Vail man who rammed cop car near Aspen apologizes, sentenced to five years probation
A former Vail resident who rammed a police officer’s car in Snowmass Canyon nearly two years ago while on cocaine and methamphetamines will spend the next five years on supervised probation.
Justin Helmer, 44, pleaded guilty in April to attempted second-degree assault, menacing and vehicular eluding causing injury, all felonies, and could have faced years in prison, said Don Nottingham, Aspen prosecutor.
“This was extremely dangerous behavior by Mr. Helmer,” Nottingham said Monday in Pitkin County District Court. “From his statements, it was clear he was not in his right mind.”
However, Helmer “has engaged in a significant amount of treatment since that time,” and Nottingham said he’s “hesitantly hopeful” he will continue down that path.
For his part, Helmer apologized to both the officer whose car he hit and a family of seven in another car he also ran into.
“I could have never lived with myself if I killed someone that night,” he said.
A Basalt police officer clocked Helmer driving his Ford F-350 pickup 96 mph on Highway 82 in late November 2017, but wasn’t able to get him to pull over until Snowmass Canyon. At that point, however, Helmer put the large truck into reverse when the officer got out of the car and rammed into it.
Nottingham said the officer faced a split-second choice of firing his weapon, launching himself down a 30- to 40-foot cliff or diving into his car. Fortunately, he chose to jump into the car and was not injured, though his wife later urged him to quit because it appeared Helmer had tried to kill him, the prosecutor said.
At the time, Helmer had stopped taking medication for bipolar disorder, had been up for six days straight and had been taking cocaine and methamphetamines, which led to psychosis, said his lawyer, Ingrid Alt.
According to police reports, he said he felt like he was in a cartoon, needed to destroy a gas line and that “devils and shadows” were talking to him.
Helmer was finally taken into custody at the Brush Creek Lot at Brush Creek Road and Highway 82.
He plans to live with family in Durango, and his probation will be transferred to La Plata County if the probation department doesn’t object.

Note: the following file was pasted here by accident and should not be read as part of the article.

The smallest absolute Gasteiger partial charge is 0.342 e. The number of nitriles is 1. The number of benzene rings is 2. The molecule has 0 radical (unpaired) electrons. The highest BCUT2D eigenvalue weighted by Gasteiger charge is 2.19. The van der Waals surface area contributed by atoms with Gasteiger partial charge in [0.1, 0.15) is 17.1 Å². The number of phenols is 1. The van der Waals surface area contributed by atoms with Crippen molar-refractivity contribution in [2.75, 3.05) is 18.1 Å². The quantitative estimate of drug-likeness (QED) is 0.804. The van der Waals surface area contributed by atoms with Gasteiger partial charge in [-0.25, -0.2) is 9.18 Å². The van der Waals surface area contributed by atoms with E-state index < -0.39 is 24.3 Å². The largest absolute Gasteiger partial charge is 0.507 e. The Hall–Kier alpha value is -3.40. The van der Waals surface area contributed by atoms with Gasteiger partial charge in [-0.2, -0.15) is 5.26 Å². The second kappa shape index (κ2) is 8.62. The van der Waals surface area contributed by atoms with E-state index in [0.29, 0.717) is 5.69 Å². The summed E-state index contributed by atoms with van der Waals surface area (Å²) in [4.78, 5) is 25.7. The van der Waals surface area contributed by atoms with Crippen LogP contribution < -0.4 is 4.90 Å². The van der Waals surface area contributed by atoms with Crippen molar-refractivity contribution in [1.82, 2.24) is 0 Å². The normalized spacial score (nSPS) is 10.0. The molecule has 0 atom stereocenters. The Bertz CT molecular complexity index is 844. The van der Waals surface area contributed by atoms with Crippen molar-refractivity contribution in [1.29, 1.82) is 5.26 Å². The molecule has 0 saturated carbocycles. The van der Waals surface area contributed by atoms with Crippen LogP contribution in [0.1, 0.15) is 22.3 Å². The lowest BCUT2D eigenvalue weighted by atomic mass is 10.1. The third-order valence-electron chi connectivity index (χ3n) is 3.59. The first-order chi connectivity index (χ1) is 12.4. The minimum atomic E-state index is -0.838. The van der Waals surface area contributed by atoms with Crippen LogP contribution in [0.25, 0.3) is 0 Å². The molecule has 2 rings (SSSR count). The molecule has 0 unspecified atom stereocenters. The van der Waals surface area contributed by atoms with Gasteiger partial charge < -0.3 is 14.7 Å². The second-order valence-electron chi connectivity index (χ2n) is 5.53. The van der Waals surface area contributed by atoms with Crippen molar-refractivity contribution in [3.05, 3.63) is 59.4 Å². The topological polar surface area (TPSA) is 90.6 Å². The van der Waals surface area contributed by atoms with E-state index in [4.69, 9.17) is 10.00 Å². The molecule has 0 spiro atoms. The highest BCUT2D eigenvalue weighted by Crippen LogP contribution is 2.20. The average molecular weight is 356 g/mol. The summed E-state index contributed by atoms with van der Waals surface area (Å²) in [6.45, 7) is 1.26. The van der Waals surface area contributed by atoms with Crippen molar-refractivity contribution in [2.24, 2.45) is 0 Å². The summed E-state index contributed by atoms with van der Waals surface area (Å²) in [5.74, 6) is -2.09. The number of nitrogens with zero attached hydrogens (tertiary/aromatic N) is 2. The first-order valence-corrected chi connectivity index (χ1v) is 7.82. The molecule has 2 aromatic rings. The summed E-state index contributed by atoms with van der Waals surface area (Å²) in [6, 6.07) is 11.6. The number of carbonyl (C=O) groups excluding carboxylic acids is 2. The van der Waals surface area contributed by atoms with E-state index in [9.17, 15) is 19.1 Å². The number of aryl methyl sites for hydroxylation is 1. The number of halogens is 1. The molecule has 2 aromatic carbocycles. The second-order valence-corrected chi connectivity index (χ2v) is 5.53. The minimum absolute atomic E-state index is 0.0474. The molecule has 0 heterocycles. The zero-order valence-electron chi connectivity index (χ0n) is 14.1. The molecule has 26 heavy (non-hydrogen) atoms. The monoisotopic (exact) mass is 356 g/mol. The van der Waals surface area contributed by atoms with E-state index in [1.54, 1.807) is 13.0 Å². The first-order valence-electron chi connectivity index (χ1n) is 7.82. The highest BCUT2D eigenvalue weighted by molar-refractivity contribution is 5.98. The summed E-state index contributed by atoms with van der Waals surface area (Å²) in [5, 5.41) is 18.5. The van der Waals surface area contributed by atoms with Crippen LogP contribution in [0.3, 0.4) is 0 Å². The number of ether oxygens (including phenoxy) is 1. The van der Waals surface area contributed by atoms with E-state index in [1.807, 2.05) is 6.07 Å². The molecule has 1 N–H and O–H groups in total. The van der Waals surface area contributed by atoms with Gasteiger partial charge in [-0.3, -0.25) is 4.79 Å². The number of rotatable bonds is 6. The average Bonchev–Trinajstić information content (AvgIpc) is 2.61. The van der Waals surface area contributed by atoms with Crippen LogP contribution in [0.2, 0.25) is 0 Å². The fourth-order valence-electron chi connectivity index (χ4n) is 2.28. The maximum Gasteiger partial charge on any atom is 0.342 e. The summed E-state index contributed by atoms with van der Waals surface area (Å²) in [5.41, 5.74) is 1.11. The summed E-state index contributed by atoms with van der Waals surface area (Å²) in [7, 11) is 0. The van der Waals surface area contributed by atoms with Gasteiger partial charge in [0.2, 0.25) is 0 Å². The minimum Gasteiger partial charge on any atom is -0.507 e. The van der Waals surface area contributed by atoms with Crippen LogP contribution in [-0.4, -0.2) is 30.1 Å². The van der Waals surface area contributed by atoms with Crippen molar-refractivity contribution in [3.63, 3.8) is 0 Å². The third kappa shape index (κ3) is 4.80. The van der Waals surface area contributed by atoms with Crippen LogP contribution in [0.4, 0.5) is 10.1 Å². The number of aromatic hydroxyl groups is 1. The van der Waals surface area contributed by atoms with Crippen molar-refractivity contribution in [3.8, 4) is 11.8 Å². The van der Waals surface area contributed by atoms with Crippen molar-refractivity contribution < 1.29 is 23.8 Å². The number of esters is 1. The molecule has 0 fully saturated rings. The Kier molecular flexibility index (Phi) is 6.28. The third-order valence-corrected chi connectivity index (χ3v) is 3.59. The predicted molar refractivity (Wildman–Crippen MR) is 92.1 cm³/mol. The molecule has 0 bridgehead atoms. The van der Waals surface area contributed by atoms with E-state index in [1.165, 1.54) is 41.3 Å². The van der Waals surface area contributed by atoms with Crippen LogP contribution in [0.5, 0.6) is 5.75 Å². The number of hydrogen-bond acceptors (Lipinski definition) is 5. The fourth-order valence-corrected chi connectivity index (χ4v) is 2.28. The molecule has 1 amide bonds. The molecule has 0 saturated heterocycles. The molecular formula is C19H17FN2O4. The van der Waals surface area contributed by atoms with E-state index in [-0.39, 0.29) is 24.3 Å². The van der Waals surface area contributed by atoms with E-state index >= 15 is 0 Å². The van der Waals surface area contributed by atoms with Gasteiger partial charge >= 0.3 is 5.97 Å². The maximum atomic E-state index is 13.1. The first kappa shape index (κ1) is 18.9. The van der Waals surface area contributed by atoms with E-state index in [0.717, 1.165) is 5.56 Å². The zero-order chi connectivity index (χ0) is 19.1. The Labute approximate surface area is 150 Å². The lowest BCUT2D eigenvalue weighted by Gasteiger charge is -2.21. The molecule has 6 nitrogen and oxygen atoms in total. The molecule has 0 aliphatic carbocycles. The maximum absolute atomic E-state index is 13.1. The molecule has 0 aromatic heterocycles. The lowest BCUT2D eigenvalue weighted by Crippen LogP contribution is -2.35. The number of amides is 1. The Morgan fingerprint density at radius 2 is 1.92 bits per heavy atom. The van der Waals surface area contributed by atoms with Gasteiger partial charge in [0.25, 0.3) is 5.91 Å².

In other court news Monday:
• A South Korean man who came to Aspen this summer and broke into an area home before making strange statements about the former CEO of the Aspen Institute and the end of the world will be escorted home by representatives of his embassy.
That’s according to his public defender, Ashley Andrews, who said Monday that “agents” from the South Korean consulate will come to the Pitkin County Jail, escort Yoseop Kim to the airport and put him on a flight to South Korea. Members of his family also will come to Aspen and assist in the procedure, she said.
The operation needs to occur before Oct. 28, when Kim’s U.S. visa expires, Andrews said.
Nottingham did not object to the procedure and said a felony burglary charge would be dismissed once his office received confirmation that Kim had arrived in South Korea. Kim had been found incompetent to stand trial in the United States and was scheduled to be restored to competency before Monday’s proceedings, he said.
Nottingham said Monday that Kim’s chances of restoration will likely be far more successful in his home country with his family nearby.
Kim was arrested Aug. 4 after a property manager found him inside a home in the 800 block of Spruce Street. He told a Pitkin County sheriff’s deputy that he’d taken a shower at the home, helped himself to nachos and said “the world would come to an end in eight years if he did not come to Aspen.”
Records indicated he’d flown from South Korea to Seattle on July 31 and had a Korean copy of Walter Isaacson’s recent book on Leonardo DaVinci in his backpack when he was arrested in Aspen. He told Aspen police officers, who had contact with him before his arrest, that he was looking for Isaacson, according to an affidavit filed in Pitkin County District Court.
• A 36-year-old man pleaded guilty Monday to breaking in to his ex-girlfriend’s home while she was sleeping in March and was sentenced to 18 months of supervised probation.
If Edward Wegmann successfully completes the probationary sentence, the felony charge of first-degree criminal trespassing will be wiped from his record under a plea deal with the District Attorney’s Office.
Wegmann said he suffers from a traumatic brain injury, though Nottingham said he’s gone through significant counseling in an effort to address his issues “and make sure it doesn’t happen again.”
The ex-girlfriend reported waking up to find Wegmann standing in her bedroom and told police she was “terrified.”
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